On Tuesday, the United States Court of Appeals for the Ninth Circuit heard arguments for and against nonprofit organization CTIA — The Wireless Association’s appeal of a U.S. district judge’s decision to allow a disputed Berkeley ordinance to pass.
The ordinance, which requires cellphone providers to post radiofrequency warnings in their stores, was originally unanimously passed by Berkeley City Council in May 2015. CTIA, which represents the wireless communications industry, sued the city of Berkeley in June 2015, claiming the ordinance violated CTIA members’ First Amendment rights.
Last September, U.S. District Judge Edward Chen granted Berkeley the right to pass a revised version of the ordinance and allowed it to pass after the revised language was approved. The ordinance went into effect in January.
“The ‘right to know’ (ordinance) simply takes info that is already available and makes it more visible to the consumer,” said Councilmember Kriss Worthington, who sponsored the ordinance with Councilmember Max Anderson.
CTIA appealed Chen’s decision to deny an injunction that would have blocked implementation of the ordinance, according to Lawrence Lessig, a professor of constitutional law who is representing the city on a volunteer basis throughout its legal proceedings with CTIA.
“This is an issue I’m interested in, not so much because of cellphones, but because I am worried about the way the First Amendment is being perverted to enable corporations to block regulations,” Lessig said, adding that he also helped draft the original ordinance.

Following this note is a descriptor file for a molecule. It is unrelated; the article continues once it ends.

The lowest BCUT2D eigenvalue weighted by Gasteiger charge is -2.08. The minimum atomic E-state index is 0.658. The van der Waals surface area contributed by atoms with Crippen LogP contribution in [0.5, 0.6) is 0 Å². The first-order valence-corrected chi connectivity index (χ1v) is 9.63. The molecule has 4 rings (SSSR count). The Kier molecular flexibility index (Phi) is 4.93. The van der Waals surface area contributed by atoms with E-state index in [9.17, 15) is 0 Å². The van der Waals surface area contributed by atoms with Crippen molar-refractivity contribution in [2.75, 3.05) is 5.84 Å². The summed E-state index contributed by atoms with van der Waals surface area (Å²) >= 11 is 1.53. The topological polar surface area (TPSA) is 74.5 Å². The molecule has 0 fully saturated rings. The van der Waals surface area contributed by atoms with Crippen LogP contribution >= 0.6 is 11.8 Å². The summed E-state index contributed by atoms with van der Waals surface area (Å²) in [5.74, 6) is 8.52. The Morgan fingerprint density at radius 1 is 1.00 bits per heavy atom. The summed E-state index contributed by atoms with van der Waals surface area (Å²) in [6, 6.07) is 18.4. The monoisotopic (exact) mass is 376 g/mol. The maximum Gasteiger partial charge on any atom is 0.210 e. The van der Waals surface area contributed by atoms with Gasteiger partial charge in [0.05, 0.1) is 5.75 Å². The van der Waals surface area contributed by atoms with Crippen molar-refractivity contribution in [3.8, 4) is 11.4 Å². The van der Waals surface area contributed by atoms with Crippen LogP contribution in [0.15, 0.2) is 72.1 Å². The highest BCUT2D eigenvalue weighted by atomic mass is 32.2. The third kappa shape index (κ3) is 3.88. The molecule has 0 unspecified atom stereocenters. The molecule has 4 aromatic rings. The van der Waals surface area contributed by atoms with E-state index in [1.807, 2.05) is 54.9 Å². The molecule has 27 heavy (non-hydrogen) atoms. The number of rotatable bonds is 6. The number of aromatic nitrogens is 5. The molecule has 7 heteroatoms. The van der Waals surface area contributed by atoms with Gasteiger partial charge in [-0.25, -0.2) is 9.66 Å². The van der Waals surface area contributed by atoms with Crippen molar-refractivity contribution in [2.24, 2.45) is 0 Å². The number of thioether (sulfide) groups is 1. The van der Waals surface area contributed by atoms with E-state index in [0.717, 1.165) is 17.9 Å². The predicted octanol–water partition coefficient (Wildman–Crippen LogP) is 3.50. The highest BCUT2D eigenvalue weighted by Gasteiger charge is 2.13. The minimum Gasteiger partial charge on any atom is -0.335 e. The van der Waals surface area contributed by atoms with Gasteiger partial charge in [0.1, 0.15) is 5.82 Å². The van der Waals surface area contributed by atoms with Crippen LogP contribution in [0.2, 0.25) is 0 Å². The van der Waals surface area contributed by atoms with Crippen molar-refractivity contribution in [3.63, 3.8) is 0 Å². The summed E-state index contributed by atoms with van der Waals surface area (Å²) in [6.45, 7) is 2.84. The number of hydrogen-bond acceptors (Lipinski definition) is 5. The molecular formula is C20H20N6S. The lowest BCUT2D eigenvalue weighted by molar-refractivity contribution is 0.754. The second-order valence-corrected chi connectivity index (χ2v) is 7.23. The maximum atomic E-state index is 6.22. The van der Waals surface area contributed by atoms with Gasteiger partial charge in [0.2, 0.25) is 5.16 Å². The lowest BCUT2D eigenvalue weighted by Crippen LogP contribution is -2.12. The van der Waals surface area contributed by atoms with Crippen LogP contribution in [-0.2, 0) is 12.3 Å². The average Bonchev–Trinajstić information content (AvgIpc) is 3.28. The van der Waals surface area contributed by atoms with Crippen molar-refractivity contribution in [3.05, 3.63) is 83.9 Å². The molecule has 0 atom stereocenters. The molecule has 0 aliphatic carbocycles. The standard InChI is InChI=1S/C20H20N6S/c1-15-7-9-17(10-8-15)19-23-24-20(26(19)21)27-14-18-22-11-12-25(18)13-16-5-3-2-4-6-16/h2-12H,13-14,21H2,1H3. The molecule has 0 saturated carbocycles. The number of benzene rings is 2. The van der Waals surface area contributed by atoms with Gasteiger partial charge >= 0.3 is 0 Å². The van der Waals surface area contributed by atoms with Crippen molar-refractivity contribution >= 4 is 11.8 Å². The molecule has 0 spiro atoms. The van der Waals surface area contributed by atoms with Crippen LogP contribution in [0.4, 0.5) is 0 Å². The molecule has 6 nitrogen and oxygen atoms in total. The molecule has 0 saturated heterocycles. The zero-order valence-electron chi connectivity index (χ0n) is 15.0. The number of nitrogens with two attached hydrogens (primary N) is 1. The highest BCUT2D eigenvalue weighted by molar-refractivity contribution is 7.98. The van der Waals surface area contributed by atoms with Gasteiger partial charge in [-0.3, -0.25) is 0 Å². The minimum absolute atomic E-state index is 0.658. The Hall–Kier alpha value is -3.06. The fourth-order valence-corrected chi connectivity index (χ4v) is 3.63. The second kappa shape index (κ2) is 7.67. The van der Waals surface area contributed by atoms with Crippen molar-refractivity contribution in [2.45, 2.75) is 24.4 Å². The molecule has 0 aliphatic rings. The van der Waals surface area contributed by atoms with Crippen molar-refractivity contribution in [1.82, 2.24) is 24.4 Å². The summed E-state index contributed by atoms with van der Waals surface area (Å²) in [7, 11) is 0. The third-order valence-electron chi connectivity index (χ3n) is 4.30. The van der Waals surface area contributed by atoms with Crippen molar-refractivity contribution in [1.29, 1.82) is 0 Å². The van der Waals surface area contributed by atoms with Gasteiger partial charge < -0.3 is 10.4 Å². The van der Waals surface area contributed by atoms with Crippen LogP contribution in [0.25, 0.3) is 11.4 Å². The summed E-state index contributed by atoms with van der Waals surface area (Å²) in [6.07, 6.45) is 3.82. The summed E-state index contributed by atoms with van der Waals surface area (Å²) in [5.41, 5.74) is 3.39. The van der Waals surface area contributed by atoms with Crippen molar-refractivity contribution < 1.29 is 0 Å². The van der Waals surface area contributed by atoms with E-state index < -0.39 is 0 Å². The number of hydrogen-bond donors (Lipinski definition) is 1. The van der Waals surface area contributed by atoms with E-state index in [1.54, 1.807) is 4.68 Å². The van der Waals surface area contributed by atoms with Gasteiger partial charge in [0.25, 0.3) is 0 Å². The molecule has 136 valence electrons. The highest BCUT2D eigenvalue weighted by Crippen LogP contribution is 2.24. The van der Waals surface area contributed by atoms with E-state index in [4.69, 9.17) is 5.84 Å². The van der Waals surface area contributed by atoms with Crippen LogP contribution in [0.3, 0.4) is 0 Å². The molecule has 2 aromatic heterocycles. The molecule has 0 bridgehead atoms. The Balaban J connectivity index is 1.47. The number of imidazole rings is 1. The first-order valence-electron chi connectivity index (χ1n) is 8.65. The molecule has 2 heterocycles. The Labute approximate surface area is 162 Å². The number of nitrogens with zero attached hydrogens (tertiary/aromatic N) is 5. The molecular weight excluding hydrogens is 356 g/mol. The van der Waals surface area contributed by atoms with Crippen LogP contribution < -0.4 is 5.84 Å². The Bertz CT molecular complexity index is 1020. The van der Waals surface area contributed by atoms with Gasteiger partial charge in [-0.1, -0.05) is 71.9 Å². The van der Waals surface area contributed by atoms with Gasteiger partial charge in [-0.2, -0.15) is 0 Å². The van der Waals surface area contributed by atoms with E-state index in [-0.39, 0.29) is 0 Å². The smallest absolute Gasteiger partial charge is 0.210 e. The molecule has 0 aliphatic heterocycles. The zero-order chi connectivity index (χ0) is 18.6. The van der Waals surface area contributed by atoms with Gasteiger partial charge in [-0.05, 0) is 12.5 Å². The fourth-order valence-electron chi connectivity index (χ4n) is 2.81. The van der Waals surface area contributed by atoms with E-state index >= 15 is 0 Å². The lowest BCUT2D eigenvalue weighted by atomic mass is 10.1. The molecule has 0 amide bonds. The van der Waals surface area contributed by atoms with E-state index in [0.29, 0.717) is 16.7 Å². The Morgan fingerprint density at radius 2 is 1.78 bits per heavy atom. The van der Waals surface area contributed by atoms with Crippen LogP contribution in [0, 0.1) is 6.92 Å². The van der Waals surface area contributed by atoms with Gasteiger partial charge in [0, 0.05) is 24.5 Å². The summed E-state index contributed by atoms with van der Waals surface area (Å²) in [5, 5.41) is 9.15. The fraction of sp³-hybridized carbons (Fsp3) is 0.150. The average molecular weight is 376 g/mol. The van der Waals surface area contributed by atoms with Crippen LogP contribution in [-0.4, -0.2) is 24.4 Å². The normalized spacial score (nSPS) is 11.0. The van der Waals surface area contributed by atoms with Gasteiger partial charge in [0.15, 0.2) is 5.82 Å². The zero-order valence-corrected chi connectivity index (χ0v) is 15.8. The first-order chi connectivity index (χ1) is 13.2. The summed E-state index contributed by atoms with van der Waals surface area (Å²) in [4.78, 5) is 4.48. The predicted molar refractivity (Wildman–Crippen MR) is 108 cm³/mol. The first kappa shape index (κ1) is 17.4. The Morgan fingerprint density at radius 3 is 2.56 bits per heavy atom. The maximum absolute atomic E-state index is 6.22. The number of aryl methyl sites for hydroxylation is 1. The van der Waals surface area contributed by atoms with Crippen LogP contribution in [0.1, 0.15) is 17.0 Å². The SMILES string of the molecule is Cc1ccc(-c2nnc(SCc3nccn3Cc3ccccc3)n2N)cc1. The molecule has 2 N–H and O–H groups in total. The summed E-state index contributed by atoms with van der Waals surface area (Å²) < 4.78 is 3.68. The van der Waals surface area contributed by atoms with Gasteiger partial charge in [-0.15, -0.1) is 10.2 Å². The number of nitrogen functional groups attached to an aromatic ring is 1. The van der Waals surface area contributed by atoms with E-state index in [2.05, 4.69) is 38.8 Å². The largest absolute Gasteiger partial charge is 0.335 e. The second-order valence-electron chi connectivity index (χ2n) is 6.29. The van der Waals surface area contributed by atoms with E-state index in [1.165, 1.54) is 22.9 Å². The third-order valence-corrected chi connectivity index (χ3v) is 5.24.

CTIA Senior Vice President and General Counsel Tom Power said in a statement that the ordinance “dramatically weakens First Amendment protections.”
Theodore Olson, an attorney representing CTIA, said during the hearing that the ordinance will mislead consumers because it warns against radiofrequency risks despite the Federal Communications Commission, or FCC, determining that the use of cellphones is safe.
“The FCC and other health and medical experts agree that the overwhelming scientific evidence refutes Berkeley’s ill-informed and misleading mandatory warnings about cell phones,” Power said in an email.
But Ellen Marks, executive director of the California Brain Tumor Association, or CABTA, said that, according to the FCC, cell phones are only safe if kept a certain distance away from the body.
The ordinance has not significantly hindered business, said Justin Kresanko, assistant manager at Downtown Berkeley’s MetroPCS, adding that he approves of the advisory notice to inform any customers who were previously unaware of the possible risks.
Marks, one of the advocates for the “right to know” ordinance, said it is imperative for citizens to make informed choices about their lives. Her organization’s goal is to prevent brain tumors and inform citizens that cell phone radiation causes health risks.
“We are not trying to hurt the industry or telling people not to use cellphones, we just want to build precaution,” Marks said.